You can’t talk about food and sex and San Francisco without talking about this SoMa phenomenon. The food is good — the crab cakes are more crab than filler, and the beef in the steak salad was good quality — but the real reason you’re here is the drag show, though "drag show" is an anemic phrase for describing what you’ll see. This swanky spot features some of the hottest women this side of the Y chromosome (or Thailand) and some of the best dramatic performances this side of the Fringe Festival. My personal favorite? Red-haired Ginger, who downed a liter of Grey Goose and a bottle of "pills" while lip-syncing to "All by Myself." Pair her performance with the mint-heavy pomegranate mojito, and you’ll find yourself trying to take her home at the end of the night. (Note: She won’t go — she has a beau.)

201 Ninth St., SF. (415) 255-2742, www.asiasf.com


You know those fantasies you have about being royalty in some foreign country while you seduce your polite, well-mannered, yet kinky lover-to-be over a plate of something steamy? This is the place you want to do it. The main dining room isn’t much to look at, but get a reservation for the Fantasy Room and you’ll find yourself in a private, beaded booth with cucumber-infused drinking water, warm towels scented with rose water, and Indian food served more elegantly than you ever imagined it could be (think geometric plates and California cuisine–<\d>style garnishes). The prix-fixe menu is a bit overpriced, but the Kama Sutra cocktail really is titilutf8g. And there’s something to be said for having control over your own lights and playing shoeless footsy under your private table.

1122 Post, SF. (415) 775-1988, www.maharanirestaurant.com


San Francisco does dive bars, and does them well. But this city also does sexy elegance in a way that’s particularly ours, and Ovation is a perfect example. This hotel restaurant is opulent and classically romantic, with green velvet chairs and white tablecloths and entrées that cost more than most parking tickets. But in true Bay Area style, it’s also accessible, comfortable, and beautiful in an understated way — all of which make it sneakily sexy. The small, intimate bar grounds the dining room, and a fireplace warms the dignified décor, which might otherwise seem cold and baroque. Plus, is there anything hotter than illicit bathroom sex when you’re all dressed up?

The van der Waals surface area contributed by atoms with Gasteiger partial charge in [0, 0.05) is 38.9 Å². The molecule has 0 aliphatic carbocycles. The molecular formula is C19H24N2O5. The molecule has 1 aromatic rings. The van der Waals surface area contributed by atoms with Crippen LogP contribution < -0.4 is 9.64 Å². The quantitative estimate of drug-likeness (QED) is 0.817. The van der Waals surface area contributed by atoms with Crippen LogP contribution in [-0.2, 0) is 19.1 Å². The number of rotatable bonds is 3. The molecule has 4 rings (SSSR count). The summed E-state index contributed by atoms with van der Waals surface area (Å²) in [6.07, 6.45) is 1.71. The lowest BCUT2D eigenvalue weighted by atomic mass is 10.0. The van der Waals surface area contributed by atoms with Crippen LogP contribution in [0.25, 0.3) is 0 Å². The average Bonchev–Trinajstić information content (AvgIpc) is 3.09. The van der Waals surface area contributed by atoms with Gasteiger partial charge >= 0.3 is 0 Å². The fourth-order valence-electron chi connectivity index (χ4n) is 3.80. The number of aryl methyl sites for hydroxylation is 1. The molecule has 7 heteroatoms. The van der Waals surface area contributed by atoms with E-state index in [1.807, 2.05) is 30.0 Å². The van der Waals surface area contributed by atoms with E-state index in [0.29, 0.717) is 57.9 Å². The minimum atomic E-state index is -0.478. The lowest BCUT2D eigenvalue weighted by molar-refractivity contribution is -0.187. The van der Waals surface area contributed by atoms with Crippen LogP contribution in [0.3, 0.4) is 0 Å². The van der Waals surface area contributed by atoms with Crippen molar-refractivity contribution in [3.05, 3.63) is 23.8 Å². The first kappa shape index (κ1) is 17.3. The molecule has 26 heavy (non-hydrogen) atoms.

333 Fulton, SF. (415) 553-8100


I’m not sure I understand the appeal of oysters. I’ve trained myself to like them, especially with a bit of horseradish and ketchup. But are they really an aphrodisiac? Is it because of their obvious resemblance to female body parts? Or is it because you know that if your date can handle their mucusy texture and fishy flavor, they surely can handle, uh, yours? I can’t begin to guess. I prefer the sides of broccoli and fries (both well made) over the seafood at this joint in the Safeway district. But there’s one thing I find truly sexy about Woodhouse oysters: on Tuesday nights, they’re $1 apiece. Which means that after filling up, there’s still enough cash for a shot of tequila at the Transfer and coffee in the morning. And what’s sexier than shellfish? A date that doesn’t break the bank.

2073 Market, SF. (415) 473-CRAB, www.woodhousefish.com


Dinner in bed? It’s almost too obvious. But you can’t deny the appeal of overt sexuality, even if it’s delivered in a stylized, sometimes-too-LA package. The all-white dining room at this dinner-as-experience destination is striking, and I’ve rarely tasted food so delicious and subtle — particularly the vegetarian options — as it is here. And whether it was watching a tranny strip down, without fanfare or theatricality, to his bald, tattooed, masculine self, or whether it was the Late Night Sneaky I ordered (top-shelf tequila, a Corona, and an ExportA cigarette in a shot glass), or whether it was just settling into the couch cushions as my dirty martini settled into my bloodstream, it was hard to wait to jump my date until we got home.

657 Harrison, SF. (415) 348-0900, www.supperclub.com*

Concierges on the cheap


› news@sfbg.com

The concierge desk in the lobby of the Sir Francis Drake Hotel was doing a brisk business on a recent Sunday afternoon. Located a few strides north of Union Square, the Drake is best known for its colorful doormen, who work the curb out front in cartoonishly red costumes. But on this day the doormen seemed to be just killing time, while the concierge, a tall blond named Jill Schultze, was dealing with the long line inside.

"How can I help you?" Schultze asked the elderly couple at the front of the queue. They told her they were interested in taking a bus sightseeing tour. She looked pleased, recommended a specific tour of the Napa wine country, then picked up her phone to make the reservation.

"That was easy," the wife said once the transaction was complete.

For the next half hour, Schultze — whom I watched from a nearby chair without her knowing that I was a journalist — set up one bus tour after the next. In fact, that’s all she seemed to do — or, at least, all she did well. When a party asked for a recommendation for Indian food, she suggested the nearby Naan-N-Curry on Eddy Street, a restaurant that (apparently unknown to her) closed down last year.